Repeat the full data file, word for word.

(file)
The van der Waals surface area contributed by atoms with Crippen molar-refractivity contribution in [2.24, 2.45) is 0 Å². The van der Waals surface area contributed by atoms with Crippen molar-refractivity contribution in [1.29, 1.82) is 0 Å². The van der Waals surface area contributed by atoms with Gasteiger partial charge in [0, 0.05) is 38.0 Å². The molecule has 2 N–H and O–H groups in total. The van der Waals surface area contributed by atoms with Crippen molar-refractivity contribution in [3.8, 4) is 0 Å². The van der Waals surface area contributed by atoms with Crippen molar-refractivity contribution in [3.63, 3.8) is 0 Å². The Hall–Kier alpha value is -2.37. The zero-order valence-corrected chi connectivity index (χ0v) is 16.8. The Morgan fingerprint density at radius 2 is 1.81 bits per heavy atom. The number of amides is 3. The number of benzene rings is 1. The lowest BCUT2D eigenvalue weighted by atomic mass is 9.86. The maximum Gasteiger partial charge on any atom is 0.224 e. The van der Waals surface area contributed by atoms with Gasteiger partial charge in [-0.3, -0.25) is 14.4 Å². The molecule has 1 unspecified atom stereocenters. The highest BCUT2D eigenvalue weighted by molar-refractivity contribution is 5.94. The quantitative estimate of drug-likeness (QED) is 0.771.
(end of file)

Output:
The van der Waals surface area contributed by atoms with Crippen molar-refractivity contribution in [2.24, 2.45) is 0 Å². The van der Waals surface area contributed by atoms with Crippen molar-refractivity contribution in [1.29, 1.82) is 0 Å². The van der Waals surface area contributed by atoms with Gasteiger partial charge in [0, 0.05) is 38.0 Å². The molecule has 2 N–H and O–H groups in total. The van der Waals surface area contributed by atoms with Crippen molar-refractivity contribution in [3.8, 4) is 0 Å². The van der Waals surface area contributed by atoms with Crippen molar-refractivity contribution in [3.63, 3.8) is 0 Å². The Hall–Kier alpha value is -2.37. The zero-order valence-corrected chi connectivity index (χ0v) is 16.8. The Morgan fingerprint density at radius 2 is 1.81 bits per heavy atom. The number of amides is 3. The number of benzene rings is 1. The lowest BCUT2D eigenvalue weighted by atomic mass is 9.86. The maximum Gasteiger partial charge on any atom is 0.224 e. The van der Waals surface area contributed by atoms with Gasteiger partial charge in [-0.3, -0.25) is 14.4 Å². The molecule has 1 unspecified atom stereocenters. The highest BCUT2D eigenvalue weighted by molar-refractivity contribution is 5.94. The quantitative estimate of drug-likeness (QED) is 0.771.